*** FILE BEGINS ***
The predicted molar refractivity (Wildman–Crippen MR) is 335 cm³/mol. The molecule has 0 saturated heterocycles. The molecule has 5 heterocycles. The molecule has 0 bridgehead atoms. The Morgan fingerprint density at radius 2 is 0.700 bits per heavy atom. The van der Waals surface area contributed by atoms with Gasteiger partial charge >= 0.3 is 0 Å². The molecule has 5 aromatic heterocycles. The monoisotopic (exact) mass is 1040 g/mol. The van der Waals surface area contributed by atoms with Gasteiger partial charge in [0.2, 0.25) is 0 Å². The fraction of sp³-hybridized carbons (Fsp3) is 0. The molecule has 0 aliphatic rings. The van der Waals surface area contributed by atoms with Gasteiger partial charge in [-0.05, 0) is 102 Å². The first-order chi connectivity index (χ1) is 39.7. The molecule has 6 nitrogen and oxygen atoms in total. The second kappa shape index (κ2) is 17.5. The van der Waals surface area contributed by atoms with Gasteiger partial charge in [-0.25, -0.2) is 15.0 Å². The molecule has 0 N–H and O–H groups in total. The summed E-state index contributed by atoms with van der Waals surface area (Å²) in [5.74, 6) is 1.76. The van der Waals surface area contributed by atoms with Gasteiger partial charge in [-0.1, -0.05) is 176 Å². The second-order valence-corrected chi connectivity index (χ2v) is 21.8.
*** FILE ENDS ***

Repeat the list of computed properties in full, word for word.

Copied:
The predicted molar refractivity (Wildman–Crippen MR) is 335 cm³/mol. The molecule has 0 saturated heterocycles. The molecule has 5 heterocycles. The molecule has 0 bridgehead atoms. The Morgan fingerprint density at radius 2 is 0.700 bits per heavy atom. The van der Waals surface area contributed by atoms with Gasteiger partial charge >= 0.3 is 0 Å². The molecule has 5 aromatic heterocycles. The monoisotopic (exact) mass is 1040 g/mol. The van der Waals surface area contributed by atoms with Gasteiger partial charge in [0.2, 0.25) is 0 Å². The fraction of sp³-hybridized carbons (Fsp3) is 0. The molecule has 0 aliphatic rings. The van der Waals surface area contributed by atoms with Gasteiger partial charge in [-0.05, 0) is 102 Å². The first-order chi connectivity index (χ1) is 39.7. The molecule has 6 nitrogen and oxygen atoms in total. The second kappa shape index (κ2) is 17.5. The van der Waals surface area contributed by atoms with Gasteiger partial charge in [-0.25, -0.2) is 15.0 Å². The molecule has 0 N–H and O–H groups in total. The summed E-state index contributed by atoms with van der Waals surface area (Å²) in [5.74, 6) is 1.76. The van der Waals surface area contributed by atoms with Gasteiger partial charge in [-0.1, -0.05) is 176 Å². The second-order valence-corrected chi connectivity index (χ2v) is 21.8.